Minamata Disease Facts

Minamata Disease Facts
Minamata disease is a form of severe mercury poisoning that results in a neurological syndrome. It is also referred to as Chisso-Minamata disease. It was first discovered in 1956 in Minamata in Japan's Kumamoto prefecture. The release of methylmercury into the wastewater released by Chisso Corporation accumulated in the seafood in Minamata Bay. Humans and animals consumed the seafood and mercury poisoning became a serious issue. This continued for 36 years and resulted in the deaths of many people and animals. By 2001 there had been 2,265 official cases of Minamata disease and 1,784 of the victims had died as a result. In 2004 Chisso Corporation had paid $86 million to victims and families and was forced to begin cleanup efforts.
Interesting Minamata Disease Facts:
Chisso Corporation opened a chemical factory in 1908 to produce fertilizer but expanded to produce octanol, vinyl chloride, acetylene and acetaldehyde as well as several other chemicals.
The Chisso Corporation factory in Minamata was Japan's most advanced factory around the time of World War II.
As chemicals are produced waste is also produced. The waste was discharged in factory waste water into Minamata Bay.
In 1926 and in 1943 Chisso Corporation was forced to pay compensation to fisheries in the area due to reduced catches and the effect it had on incomes and the economy.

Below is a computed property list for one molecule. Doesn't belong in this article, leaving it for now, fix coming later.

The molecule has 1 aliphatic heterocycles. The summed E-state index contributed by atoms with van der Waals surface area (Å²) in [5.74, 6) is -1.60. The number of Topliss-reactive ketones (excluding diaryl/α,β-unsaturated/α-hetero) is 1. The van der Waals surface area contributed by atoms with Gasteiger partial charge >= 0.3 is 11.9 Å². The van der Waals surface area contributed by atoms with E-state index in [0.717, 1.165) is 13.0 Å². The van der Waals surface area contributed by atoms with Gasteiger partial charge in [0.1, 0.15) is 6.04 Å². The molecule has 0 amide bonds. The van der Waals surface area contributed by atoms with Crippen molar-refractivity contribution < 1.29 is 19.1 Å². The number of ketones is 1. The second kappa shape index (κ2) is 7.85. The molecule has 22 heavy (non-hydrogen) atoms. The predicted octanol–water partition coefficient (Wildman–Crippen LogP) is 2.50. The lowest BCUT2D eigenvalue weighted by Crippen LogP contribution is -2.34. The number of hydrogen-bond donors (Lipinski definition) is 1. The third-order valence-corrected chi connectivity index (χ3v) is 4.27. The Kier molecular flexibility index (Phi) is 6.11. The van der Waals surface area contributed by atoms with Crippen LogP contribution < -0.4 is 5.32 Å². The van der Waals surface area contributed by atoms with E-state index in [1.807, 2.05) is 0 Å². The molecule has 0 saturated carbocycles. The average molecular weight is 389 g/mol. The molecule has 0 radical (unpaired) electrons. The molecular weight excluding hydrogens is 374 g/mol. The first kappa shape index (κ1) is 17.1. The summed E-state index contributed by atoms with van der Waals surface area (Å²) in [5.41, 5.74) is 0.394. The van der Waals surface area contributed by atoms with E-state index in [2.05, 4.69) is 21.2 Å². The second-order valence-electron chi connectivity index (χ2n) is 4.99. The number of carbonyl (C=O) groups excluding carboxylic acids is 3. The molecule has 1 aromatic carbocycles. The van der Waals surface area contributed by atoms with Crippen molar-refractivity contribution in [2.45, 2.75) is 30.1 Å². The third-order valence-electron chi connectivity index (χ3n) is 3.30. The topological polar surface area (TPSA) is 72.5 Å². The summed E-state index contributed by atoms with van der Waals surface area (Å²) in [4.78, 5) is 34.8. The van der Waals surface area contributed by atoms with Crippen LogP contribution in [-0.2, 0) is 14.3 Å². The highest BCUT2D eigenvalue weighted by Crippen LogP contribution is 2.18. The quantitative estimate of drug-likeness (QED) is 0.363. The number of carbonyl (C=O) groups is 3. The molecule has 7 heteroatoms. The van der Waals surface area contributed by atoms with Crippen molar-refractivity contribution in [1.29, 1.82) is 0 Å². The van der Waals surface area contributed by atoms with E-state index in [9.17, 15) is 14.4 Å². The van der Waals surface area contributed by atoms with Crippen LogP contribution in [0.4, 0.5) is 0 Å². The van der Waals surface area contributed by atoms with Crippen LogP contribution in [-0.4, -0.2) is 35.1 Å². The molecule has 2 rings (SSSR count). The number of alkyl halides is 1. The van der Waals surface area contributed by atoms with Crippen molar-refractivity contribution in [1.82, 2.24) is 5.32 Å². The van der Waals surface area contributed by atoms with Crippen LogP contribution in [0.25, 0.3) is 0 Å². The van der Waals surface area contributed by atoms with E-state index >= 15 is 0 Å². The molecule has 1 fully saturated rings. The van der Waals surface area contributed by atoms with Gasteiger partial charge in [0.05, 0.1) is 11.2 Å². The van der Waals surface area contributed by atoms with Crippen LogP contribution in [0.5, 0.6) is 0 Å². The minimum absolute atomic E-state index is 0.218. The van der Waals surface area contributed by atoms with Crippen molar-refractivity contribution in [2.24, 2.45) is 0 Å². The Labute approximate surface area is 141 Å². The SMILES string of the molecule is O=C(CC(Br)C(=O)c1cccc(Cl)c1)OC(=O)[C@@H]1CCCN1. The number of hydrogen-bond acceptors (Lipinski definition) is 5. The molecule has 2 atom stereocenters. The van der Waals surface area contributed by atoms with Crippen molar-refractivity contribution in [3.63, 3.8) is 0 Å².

Mercury sulfate was used in the process to manufacture acetaldehyde, which led to the production of a compound called methylmercury. The methylmercury was subsequently released into Minamata Bay.
Methlymercury was released into Minamata Bay between 1951 and 1968.
Minamata disease was discovered in 1956 when a five year old girl presented to Chisso Corporation's factory hospital. Her symptoms included conculsions, difficulty walking, and difficulty speaking. Additional members of her family began to have the same symptoms a few days later. Health officials investigated and classified the health issue as an 'epidemic of unknown disease of the central nervous system'.
As the investigation into the disease continued it was discovered that animals were also experiencing similar symptoms. Cats with the disease were labeled as having 'cat dance disease'.
Of the first 40 people to be discovered with the mysterious disease 14 died.
The victims of the mysterious disease all had seafood consumption in common. Further research revealed it was from a heavy metal in the seafood.
As the company began to investigate it discovered that heavy metals were present in the wastewater, including arsenic, manganese, lead, copper, manganese, and others. In 1959 it was finally discovered that mercury was the culprit.
Chisso Corporation, knowing it was suspected of the contamination, diverted the wastewater to the Minamata River and the mercury poisoning began in other areas.
Despite efforts in court to make Chisso Corporation responsible for their actions in knowingly poisoning the waterways and environment with mercury and other chemicals, they have only had to make small payments to deceased victims and survivors.
There are still lawsuits ongoing against Chisso Corporation in regards to the mercury poisoning.
There is little compensation or assistance to the victims of Chisso Corporation's wastewater practices. Many victims are isolated from their communities.

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